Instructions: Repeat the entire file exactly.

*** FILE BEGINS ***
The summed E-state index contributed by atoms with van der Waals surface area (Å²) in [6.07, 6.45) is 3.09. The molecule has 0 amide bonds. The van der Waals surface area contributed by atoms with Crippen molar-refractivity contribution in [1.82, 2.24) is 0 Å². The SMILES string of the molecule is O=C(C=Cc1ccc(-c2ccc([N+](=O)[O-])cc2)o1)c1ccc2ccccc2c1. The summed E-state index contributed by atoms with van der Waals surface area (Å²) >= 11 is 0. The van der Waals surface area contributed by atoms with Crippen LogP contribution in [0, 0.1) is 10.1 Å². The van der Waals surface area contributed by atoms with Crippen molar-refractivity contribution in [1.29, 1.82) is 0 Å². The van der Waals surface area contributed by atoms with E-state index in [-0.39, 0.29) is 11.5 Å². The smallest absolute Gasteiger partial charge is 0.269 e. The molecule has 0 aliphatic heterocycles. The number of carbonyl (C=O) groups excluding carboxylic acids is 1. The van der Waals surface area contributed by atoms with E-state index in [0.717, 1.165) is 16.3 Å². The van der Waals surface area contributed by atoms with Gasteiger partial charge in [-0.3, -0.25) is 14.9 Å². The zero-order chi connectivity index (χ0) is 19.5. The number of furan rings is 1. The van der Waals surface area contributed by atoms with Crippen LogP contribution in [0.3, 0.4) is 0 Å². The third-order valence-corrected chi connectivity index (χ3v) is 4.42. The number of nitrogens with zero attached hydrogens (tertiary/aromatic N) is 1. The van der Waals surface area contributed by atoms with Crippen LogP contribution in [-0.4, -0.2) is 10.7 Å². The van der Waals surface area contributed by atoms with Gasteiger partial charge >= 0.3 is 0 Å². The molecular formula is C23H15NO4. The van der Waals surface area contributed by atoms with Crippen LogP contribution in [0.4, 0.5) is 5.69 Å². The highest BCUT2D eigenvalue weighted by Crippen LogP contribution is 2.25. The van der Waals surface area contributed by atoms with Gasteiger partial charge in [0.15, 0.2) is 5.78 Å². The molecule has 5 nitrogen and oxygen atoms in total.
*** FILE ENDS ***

The summed E-state index contributed by atoms with van der Waals surface area (Å²) in [6.07, 6.45) is 3.09. The molecule has 0 amide bonds. The van der Waals surface area contributed by atoms with Crippen molar-refractivity contribution in [1.82, 2.24) is 0 Å². The SMILES string of the molecule is O=C(C=Cc1ccc(-c2ccc([N+](=O)[O-])cc2)o1)c1ccc2ccccc2c1. The summed E-state index contributed by atoms with van der Waals surface area (Å²) >= 11 is 0. The van der Waals surface area contributed by atoms with Crippen LogP contribution in [0, 0.1) is 10.1 Å². The van der Waals surface area contributed by atoms with Crippen molar-refractivity contribution in [1.29, 1.82) is 0 Å². The van der Waals surface area contributed by atoms with E-state index in [-0.39, 0.29) is 11.5 Å². The smallest absolute Gasteiger partial charge is 0.269 e. The molecule has 0 aliphatic heterocycles. The number of carbonyl (C=O) groups excluding carboxylic acids is 1. The van der Waals surface area contributed by atoms with E-state index in [0.717, 1.165) is 16.3 Å². The van der Waals surface area contributed by atoms with Gasteiger partial charge in [-0.3, -0.25) is 14.9 Å². The zero-order chi connectivity index (χ0) is 19.5. The number of furan rings is 1. The van der Waals surface area contributed by atoms with Crippen LogP contribution in [0.3, 0.4) is 0 Å². The third-order valence-corrected chi connectivity index (χ3v) is 4.42. The number of nitrogens with zero attached hydrogens (tertiary/aromatic N) is 1. The van der Waals surface area contributed by atoms with Crippen LogP contribution in [-0.4, -0.2) is 10.7 Å². The van der Waals surface area contributed by atoms with Gasteiger partial charge >= 0.3 is 0 Å². The molecular formula is C23H15NO4. The van der Waals surface area contributed by atoms with Crippen LogP contribution in [0.4, 0.5) is 5.69 Å². The highest BCUT2D eigenvalue weighted by Crippen LogP contribution is 2.25. The van der Waals surface area contributed by atoms with Gasteiger partial charge in [0.15, 0.2) is 5.78 Å². The molecule has 5 nitrogen and oxygen atoms in total.